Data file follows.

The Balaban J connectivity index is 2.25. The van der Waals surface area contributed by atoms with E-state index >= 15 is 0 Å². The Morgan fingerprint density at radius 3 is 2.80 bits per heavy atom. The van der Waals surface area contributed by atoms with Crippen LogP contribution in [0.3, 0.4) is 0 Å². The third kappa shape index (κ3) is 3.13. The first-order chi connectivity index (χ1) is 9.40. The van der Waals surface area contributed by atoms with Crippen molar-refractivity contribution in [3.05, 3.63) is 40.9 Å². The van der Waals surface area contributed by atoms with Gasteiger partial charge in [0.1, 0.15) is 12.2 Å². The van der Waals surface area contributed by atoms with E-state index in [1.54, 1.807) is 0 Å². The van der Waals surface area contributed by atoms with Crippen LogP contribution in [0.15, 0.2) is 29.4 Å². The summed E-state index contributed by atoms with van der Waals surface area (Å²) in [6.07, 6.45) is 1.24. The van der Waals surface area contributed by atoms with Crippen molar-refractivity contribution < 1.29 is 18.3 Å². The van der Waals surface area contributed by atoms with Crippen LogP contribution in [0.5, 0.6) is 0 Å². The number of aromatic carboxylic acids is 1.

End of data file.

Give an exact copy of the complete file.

The Balaban J connectivity index is 2.25. The van der Waals surface area contributed by atoms with E-state index >= 15 is 0 Å². The Morgan fingerprint density at radius 3 is 2.80 bits per heavy atom. The van der Waals surface area contributed by atoms with Crippen LogP contribution in [0.3, 0.4) is 0 Å². The third kappa shape index (κ3) is 3.13. The first-order chi connectivity index (χ1) is 9.40. The van der Waals surface area contributed by atoms with Crippen molar-refractivity contribution in [3.05, 3.63) is 40.9 Å². The van der Waals surface area contributed by atoms with Gasteiger partial charge in [0.1, 0.15) is 12.2 Å². The van der Waals surface area contributed by atoms with E-state index in [1.54, 1.807) is 0 Å². The van der Waals surface area contributed by atoms with Crippen LogP contribution in [0.15, 0.2) is 29.4 Å². The summed E-state index contributed by atoms with van der Waals surface area (Å²) in [6.07, 6.45) is 1.24. The van der Waals surface area contributed by atoms with Crippen molar-refractivity contribution < 1.29 is 18.3 Å². The van der Waals surface area contributed by atoms with Crippen LogP contribution in [0.5, 0.6) is 0 Å². The number of aromatic carboxylic acids is 1.